Ok, so low caloric intake plus prolonged intense exercise leads to low percent body fat. This leads to the body having to balance fat breakdown for energy and using fat to build stuff. This can ultimately lead to the body turning the menstrual cycle off. This leads to diminished estrogen which can lead to weakened bones and osteoporosis. BUT, low caloric intake ALSO leads to decreased calcium intake, which in turn leads to weakened bones. Reduced energy, due to low caloric intake, ALSO leads to bone leaching of Phosphates which when partnered with low calcium creates weakened bones. This can lead to instability in our hormonal systems that in turn lead to menstrual dysfunction. There are so many ways things can go wrong with low caloric intake!


Finally I want to make one last point clear. While the most severe form of female athlete triad is low caloric intake, loss of menstruation and osteoporosis. Understand that “low” caloric intake is relative to the intensity of exercise. ANY amount of calories that is less than the amount needed is “low” caloric intake. So “low” doesn’t necessarily mean “a little.” You can take in a lot of calories and still be less than what's needed. Additionally, simple disruption in the menstrual cycle as well as weakened bones resulting in things like frequent stress fractures are more than enough to constitute female athlete triad. It’s very much a spectrum based condition.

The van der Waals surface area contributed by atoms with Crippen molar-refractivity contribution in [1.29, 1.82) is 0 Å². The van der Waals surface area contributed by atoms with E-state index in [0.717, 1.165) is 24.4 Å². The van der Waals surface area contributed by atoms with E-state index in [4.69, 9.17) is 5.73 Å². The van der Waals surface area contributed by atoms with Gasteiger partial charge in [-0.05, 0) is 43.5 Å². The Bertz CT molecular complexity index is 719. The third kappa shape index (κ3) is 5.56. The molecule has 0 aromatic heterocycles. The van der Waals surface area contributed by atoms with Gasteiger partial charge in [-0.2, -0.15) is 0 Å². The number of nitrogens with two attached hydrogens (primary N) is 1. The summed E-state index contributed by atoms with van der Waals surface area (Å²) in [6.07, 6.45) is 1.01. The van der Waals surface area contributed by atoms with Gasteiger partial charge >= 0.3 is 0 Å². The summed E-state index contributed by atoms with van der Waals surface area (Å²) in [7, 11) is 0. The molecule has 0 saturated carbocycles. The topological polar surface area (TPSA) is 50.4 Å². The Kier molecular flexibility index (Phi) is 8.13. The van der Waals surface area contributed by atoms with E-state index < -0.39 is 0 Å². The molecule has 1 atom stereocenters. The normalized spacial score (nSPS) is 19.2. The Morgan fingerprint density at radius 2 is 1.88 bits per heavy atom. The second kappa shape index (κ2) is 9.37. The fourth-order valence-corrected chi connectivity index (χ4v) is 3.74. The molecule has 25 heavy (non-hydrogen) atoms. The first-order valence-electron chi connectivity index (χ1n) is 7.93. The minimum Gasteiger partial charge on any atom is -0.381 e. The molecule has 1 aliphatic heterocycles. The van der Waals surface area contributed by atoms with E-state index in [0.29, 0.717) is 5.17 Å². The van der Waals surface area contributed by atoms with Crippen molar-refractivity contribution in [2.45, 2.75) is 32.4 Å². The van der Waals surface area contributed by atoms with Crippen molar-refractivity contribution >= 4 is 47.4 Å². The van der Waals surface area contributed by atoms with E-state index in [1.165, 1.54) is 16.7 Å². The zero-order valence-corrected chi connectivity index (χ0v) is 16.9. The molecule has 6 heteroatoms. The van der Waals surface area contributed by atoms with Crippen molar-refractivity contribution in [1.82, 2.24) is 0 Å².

Ok, that’s a lot for this week. This condition is FAR from simple. There’s a lot that goes into it and there are many ways by which it can manifest. Next week we will be tieing this more directly to dance by discussing some unsettling statistics about the prevalence of this condition amongst dancers as well as the lifelong effects it can have on a dancer. So stay tuned.


In the meantime, this week’s dancer shout out goes to Madison Cole! Originally from Atlantic

Highlands, NJ Madison began dancing at the age of three. She began her professional training in New York City first with Ellison Ballet, and later graduated from SLK Ballet under the direction of Sara Knight. Through SLK, Madison was chosen for an exchange program with Central Ballet in London, England, and had the privilege of dancing in programs with Cincinnati Ballet, Alonzo King LINES Ballet, and Dutch National Ballet, as well as guest artist opportunities with Alto Jonio Dance in Villapianna, Italy, Sedona Chamber Ballet, Long Island Ballet Theater, and NYC based contemporary company, Indelible Dance. Madison is currently in her 5th season with New York State Ballet. She is also an instructor and coach for the NYSB Training Academy. You can see her in a variety of classical and contemporary works in NYSB’s upcoming Winter Virtual Production, and again in April as Dorothy in NYSB’s virtual production Wizard of Oz!


And remember, if you have any questions or topics you would like me to address here on the

Dancer Blog comment below and let me know! Also if you want to help this community grow

faster, please like and share this blog on Facebook, Instagram, and Twitter. Until next time!